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Last update
16 Oct 2007

This page is maintained by
Mark Fielding

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The Cloud Radars

Two cloud radars are operated at Chilbolton. The UFAM 35 GHz 'Copernicus' radar operates round the clock, providing reflectivity, depolarisation ratio, and Doppler measurements every 30s, as well as a full Doppler spectrum profile every minute when cloud is present.

The 94 GHz 'Galileo' radar is operated on a case-study basis to preserve the lifetime of the tube; this radar records reflectivity profiles and Doppler information every second, and is synchronised with the 35GHz radar to record a full Doppler spectrum once per minute

At 35 GHz the reflectivity from cloud particles is predominantly through Rayleigh scattering. However, in ice clouds where the particles are millimetres in size, the backscatter at 94 GHz can have a significant non-Rayleigh component. The difference between the two co-located radar reflectivity and Doppler measurements can provide important information on ice particle size and density (see Hogan et al 2000). This information is very important for estimating the ice water content of clouds from radar.

Quicklooks for the 35GHz radar are available in real-time.

A photo of the two cloud radars

The 94 (left) and 35 (right) GHz cloud radars at Chilbolton.
The Copernicus radar

The UFAM 35-GHz radar is a fully coherent Ka band instrument with a 2.4m dish. Pulse coding is used to provide enhanced sensitivity (a 10-bit code yields an extra 10dB over an uncoded pulse), allowing the detection of low reflectivity liquid water clouds and thin cirrus cloud. In addition, approximately 3 dB of sensitivity is gained by coherently integrating each pulse pair.

Importantly, the radar also transmits uncoded pulses: the coded and uncoded pulses are interleaved on a pulse-to-pulse basis, effectively allowing simultaneous measurement with and without pulse compression, enabling direct comparisons between coded and uncoded data. This allows erroneous features introduced by the coding to be identified, such as range side-lobes, which can be a problem in regions with a high reflectivity gradient.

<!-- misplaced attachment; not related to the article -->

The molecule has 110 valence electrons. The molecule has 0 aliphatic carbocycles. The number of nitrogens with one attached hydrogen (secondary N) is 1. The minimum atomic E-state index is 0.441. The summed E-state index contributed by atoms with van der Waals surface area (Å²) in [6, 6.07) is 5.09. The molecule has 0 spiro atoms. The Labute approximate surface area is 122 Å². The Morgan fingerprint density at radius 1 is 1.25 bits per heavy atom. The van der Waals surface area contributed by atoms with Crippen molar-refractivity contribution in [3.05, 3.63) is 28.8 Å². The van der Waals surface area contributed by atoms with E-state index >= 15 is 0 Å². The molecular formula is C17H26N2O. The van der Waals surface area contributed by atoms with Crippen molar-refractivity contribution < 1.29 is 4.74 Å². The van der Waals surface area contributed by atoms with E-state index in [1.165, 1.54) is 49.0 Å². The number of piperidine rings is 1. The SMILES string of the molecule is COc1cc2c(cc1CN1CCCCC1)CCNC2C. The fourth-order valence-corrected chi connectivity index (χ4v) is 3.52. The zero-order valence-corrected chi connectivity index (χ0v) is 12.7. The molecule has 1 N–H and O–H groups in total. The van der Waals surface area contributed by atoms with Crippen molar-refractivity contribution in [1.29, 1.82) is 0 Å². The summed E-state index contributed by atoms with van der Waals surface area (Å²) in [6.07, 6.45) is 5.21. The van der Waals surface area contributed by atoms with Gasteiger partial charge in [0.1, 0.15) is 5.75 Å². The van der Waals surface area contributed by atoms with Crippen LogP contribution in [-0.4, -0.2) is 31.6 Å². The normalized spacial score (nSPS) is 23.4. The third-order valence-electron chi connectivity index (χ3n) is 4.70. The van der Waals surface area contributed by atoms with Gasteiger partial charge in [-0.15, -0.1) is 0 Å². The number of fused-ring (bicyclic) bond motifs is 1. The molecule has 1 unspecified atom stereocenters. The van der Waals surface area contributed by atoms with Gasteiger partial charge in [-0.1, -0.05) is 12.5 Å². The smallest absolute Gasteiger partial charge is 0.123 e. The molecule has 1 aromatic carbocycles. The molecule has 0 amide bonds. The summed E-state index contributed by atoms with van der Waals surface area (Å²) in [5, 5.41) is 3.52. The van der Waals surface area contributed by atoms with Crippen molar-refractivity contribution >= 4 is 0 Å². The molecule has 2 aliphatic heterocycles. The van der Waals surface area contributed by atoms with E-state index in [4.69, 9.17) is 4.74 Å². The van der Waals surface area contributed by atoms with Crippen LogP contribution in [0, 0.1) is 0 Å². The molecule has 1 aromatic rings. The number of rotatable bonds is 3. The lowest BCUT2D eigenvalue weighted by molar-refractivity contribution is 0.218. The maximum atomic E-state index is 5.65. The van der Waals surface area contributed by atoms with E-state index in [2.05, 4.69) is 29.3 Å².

Beamwidth: 0.25o
Frequency: 34.960 GHz
Transmit power: 1.5 kW peak pulse
Antenna: 2.4 m parabolic dish
Pulse compression: 10-bit complementary binary phase coding
Pulse width: 0.4µs (uncoded), 4µs (coded)
Range resolution: 30 m
Pulse repetition frequency: 10 kHz
Unambiguous range: 15 km
Folding velocity: 10 m/s (uncoded), 5 m/s (coded)

The Galileo radar

The ESTEC-funded 94-GHz Galileo radar at Chilbolton is well suited to cloud measurements: its shorter wavelength (3.2mm) makes it particularly sensitivity to cloud droplets and ice particles. The instrument has full Doppler capability, enabling high-resolution measurements to be made of the spectrum of particle fall speeds.

The non-Rayleigh component to the reflectivity and Doppler weighting for large snowflakes (~1mm or bigger) allow important information about ice particle shape and size to be derived.


Beamwidth: 0.5o
Frequency: 94.00 GHz
Transmit power: 1.6 kW peak pulse
Antenna: 0.46 m diameter dish
Pulse width: 0.5µs
Range resolution: 60 m
Pulse repetition frequency: 6.25 kHz
Unambiguous range: 24 km
Folding velocity: 5 m/s

See also...